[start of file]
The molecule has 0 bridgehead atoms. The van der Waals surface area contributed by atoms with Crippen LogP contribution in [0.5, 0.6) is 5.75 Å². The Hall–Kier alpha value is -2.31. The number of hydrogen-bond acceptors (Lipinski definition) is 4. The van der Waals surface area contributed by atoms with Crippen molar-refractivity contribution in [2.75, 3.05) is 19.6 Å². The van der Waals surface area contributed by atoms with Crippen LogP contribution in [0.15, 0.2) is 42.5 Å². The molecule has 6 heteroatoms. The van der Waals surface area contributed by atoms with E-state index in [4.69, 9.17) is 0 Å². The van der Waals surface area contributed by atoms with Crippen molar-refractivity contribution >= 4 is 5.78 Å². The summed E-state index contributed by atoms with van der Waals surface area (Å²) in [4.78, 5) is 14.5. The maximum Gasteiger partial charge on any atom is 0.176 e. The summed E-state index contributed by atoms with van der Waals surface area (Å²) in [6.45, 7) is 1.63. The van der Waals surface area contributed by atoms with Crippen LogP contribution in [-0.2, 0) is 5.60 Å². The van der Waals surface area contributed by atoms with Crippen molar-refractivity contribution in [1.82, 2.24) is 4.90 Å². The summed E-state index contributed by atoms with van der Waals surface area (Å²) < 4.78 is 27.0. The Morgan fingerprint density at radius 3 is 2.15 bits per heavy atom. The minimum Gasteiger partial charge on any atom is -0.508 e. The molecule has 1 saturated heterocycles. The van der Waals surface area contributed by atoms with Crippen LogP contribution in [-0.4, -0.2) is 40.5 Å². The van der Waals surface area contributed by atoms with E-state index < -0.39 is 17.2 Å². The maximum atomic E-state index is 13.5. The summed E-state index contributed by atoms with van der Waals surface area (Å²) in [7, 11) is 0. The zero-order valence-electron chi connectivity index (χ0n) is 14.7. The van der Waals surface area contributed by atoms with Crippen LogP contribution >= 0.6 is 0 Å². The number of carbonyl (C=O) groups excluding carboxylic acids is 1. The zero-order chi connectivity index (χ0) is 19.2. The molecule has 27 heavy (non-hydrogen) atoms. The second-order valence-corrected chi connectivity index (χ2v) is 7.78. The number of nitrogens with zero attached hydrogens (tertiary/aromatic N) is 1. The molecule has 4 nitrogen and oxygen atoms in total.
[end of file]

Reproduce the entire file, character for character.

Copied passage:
The molecule has 0 bridgehead atoms. The van der Waals surface area contributed by atoms with Crippen LogP contribution in [0.5, 0.6) is 5.75 Å². The Hall–Kier alpha value is -2.31. The number of hydrogen-bond acceptors (Lipinski definition) is 4. The van der Waals surface area contributed by atoms with Crippen molar-refractivity contribution in [2.75, 3.05) is 19.6 Å². The van der Waals surface area contributed by atoms with Crippen LogP contribution in [0.15, 0.2) is 42.5 Å². The molecule has 6 heteroatoms. The van der Waals surface area contributed by atoms with E-state index in [4.69, 9.17) is 0 Å². The van der Waals surface area contributed by atoms with Crippen molar-refractivity contribution >= 4 is 5.78 Å². The summed E-state index contributed by atoms with van der Waals surface area (Å²) in [4.78, 5) is 14.5. The maximum Gasteiger partial charge on any atom is 0.176 e. The summed E-state index contributed by atoms with van der Waals surface area (Å²) in [6.45, 7) is 1.63. The van der Waals surface area contributed by atoms with Crippen LogP contribution in [-0.2, 0) is 5.60 Å². The van der Waals surface area contributed by atoms with Crippen molar-refractivity contribution in [1.82, 2.24) is 4.90 Å². The summed E-state index contributed by atoms with van der Waals surface area (Å²) < 4.78 is 27.0. The Morgan fingerprint density at radius 3 is 2.15 bits per heavy atom. The minimum Gasteiger partial charge on any atom is -0.508 e. The molecule has 1 saturated heterocycles. The van der Waals surface area contributed by atoms with Crippen LogP contribution in [-0.4, -0.2) is 40.5 Å². The van der Waals surface area contributed by atoms with E-state index < -0.39 is 17.2 Å². The maximum atomic E-state index is 13.5. The summed E-state index contributed by atoms with van der Waals surface area (Å²) in [7, 11) is 0. The zero-order valence-electron chi connectivity index (χ0n) is 14.7. The van der Waals surface area contributed by atoms with Crippen LogP contribution >= 0.6 is 0 Å². The number of carbonyl (C=O) groups excluding carboxylic acids is 1. The zero-order chi connectivity index (χ0) is 19.2. The molecule has 27 heavy (non-hydrogen) atoms. The second-order valence-corrected chi connectivity index (χ2v) is 7.78. The number of nitrogens with zero attached hydrogens (tertiary/aromatic N) is 1. The molecule has 4 nitrogen and oxygen atoms in total.